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All About Raspberries

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Blackcap and red raspberries prefer a loose textured, well-drained soil because they are deep rooted plants. Add plenty of Black Forest Organic Compost when planting; manures may be added in minimal amounts as organic matter. Be sure that they are well composted as they contain weed seeds and high amounts of salt which increases the pH in the soil. In some areas where alkali levels are high to start with, steer and horse manure should not be added at all. Chicken manure in moderate amounts may be added. Master Nursery Paydirt, a compost-chicken manure blend, is a good choice.

Raspberries should be spaced 3-4 feet apart in a row with 6-8 feet between rows if multiple areas are to be planted. Each plant will become a hill of raspberries. Afternoon shade, although not required, is recommended for best fruit production. Berries offered afternoon sun and wind protection will be thinner skinned and more succulent because valuable moisture is not lost during the hottest part of the day.

Deep regular watering produces the best fruit. A drip system or soaker hose system is ideal. Raspberries should remain moist but not soaking wet—the plants should not be allowed to dry out entirely between waterings, as poor fruit production will occur. Nor should raspberries be overly moist. Watering 2-3 times weekly should be fine for most soil types (except those with heavy clay or hard pan). A little experimentation may be needed to gauge your plant’s needs.

Raspberries are not considered heavy feeders, but do benefit significantly from regular fertilization. Apply the first application of fertilizer in early spring, followed by another application after harvest. A late fall feeding is also recommended. Easy to use granular formulations like Master Nursery Fruit Tree & Vine Food, Best All-Purpose 16-16-16 are good choices.
Application of water soluble fertilizers such as Master Nursery All-Purpose Plant Food, Stern’s Miracle Gro or Peters All Purpose may also be used, but because of their high water-solubility and the resulting need to fertilize more often, these are perhaps too time consuming for most.

Pruning & Training
Blackcap and one-crop raspberries fruit on 2-year old wood. Pruning, therefore, is usually most efficiently completed in late fall or winter. Prune these old cane as close to the ground as possible. Thin out weak or broken one year old canes leaving 7 to 10 canes per hill. Two-crop or everbearing raspberries, are handled much the same except that they fruit n the fall on 1-year old canes. The fruit will appear on the top foot or so of the cane, and it is a common practice to remove the portion of the cane that fruited after harvest leaving the rest of the cane to produce next summer’s crop. The everbearing raspberry thus produces a summer crop on 2-year old wood and a fall crop on 1-year old wood. As with the one-crop raspberries, the 2-year old canes die and are removed after harvest or during the following summer.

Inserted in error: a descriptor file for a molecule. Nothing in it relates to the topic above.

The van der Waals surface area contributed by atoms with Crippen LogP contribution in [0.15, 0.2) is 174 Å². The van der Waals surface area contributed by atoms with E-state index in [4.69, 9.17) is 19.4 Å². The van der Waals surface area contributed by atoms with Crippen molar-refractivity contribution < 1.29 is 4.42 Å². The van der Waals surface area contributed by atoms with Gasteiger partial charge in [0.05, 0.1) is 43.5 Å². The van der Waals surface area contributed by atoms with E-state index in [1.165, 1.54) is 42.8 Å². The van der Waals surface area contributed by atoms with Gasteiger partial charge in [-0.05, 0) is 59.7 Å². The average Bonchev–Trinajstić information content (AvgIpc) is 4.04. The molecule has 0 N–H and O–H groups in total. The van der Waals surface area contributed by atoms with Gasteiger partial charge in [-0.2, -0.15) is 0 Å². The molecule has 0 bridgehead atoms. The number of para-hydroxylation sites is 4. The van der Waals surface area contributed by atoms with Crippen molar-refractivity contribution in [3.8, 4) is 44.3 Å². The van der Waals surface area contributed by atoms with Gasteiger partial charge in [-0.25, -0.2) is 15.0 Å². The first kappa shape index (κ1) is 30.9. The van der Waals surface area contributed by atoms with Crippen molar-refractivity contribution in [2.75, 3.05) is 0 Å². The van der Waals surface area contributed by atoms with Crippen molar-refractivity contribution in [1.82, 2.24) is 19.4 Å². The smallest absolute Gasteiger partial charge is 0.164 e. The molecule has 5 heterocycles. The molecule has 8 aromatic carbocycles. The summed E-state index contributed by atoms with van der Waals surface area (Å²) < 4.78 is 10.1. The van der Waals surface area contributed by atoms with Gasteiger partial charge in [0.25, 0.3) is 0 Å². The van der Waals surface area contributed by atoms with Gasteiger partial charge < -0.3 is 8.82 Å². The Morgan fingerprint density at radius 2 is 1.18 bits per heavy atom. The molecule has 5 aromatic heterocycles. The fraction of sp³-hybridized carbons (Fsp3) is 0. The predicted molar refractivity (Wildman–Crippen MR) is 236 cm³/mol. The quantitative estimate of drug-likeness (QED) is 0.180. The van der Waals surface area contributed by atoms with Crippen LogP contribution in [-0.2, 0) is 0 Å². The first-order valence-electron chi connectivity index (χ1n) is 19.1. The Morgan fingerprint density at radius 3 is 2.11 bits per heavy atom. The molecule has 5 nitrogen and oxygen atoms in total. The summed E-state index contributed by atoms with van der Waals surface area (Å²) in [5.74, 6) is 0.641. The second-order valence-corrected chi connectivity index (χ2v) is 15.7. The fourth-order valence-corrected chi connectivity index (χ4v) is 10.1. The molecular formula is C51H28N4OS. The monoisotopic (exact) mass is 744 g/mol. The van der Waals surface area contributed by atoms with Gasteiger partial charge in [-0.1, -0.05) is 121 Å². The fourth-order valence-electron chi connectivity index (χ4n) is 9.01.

Red raspberries can be supported either with tall stakes or ideally with a 2-wire trellis. The wires of the trellis are usually placed about 1 foot below the height at which the canes have been pruned. The wires are placed on each side of the post with large staples or nails. Cross pieces can be nailed to the posts so that the 2 wires are 12-15 inches apart. A second set of wires may be placed a few feet below the top wires. The canes can be tied to the top set of wires. Blackcap raspberries benefit form staking for the first year only, but is not required after that.

Due to the uncertainty of wholesale grower stock, trucking, and weather, all varieties will not be available at all times. Although we do have the ability to special order some stock, we make no guarantee of its arrival and cheerfully encourage alternate selections.

Available Varieties

Amity (Red) (Everbearing): Large, medium red, good quality berry. Stem does not come free until ripe. Softer and nearly thornless. Ripens early July and early September.
Brandywine (Blackcap): Large, conic, firm, round, glossy reddish purple berries with tart, pleasant tangy flavor and highly aromatic. Good for fresh eating, but excellent for jams, jellies and preserves. Tall vigorous canes, very thorny.
Canby (Red): Medium to large. Light red berry. Firm, sweet, and excellent for fresh use or freezing. Vigorous canes. Nearly thornless. Ripens June.
Caroline (Everbearing): Uniquely flavored, large, firm, & cohesive fruit. Long conical shape berry that fruits early. Plants are very productive & produce fruit over a long period.
Fall Gold (Everbearing): Large, soft golden berries, conical in shape with a very sweet flavor, excellent for fresh eating and processing. Ripens July and late August.
Golden Summit (Everbearing): Large, firm, golden berries. High yields. Known to produce a crop the first season. Fruits early. If mowed off a few inches above the soil level each winter it will only produce a large Fall crop the next season.
Heritage (Red) (Everbearing): Large. Very firm, excellent quality. Good vigor, hardy canes which do not need staking. Moderate early July crop and heavy production of quality fruit early September.
Meeker (Red): Large, ;thimble-shaped dark red fruit with high sugar content and good quality flavor. Good for eating fresh, freezing, canning and processing. Long harvest season. Ripens mid-season.
Munger (Blackcap): Large, plump yet firm, shiny black berries that are not seedy. Delicious, sweet flavor that is excellent for jam, jellies, and preserves but only satisfactory for freezing. Ripens mid-season.
Willamette (Red): Large. Dark red, medium acid. Heavy producer. Excellent for shipping. Ripens June.


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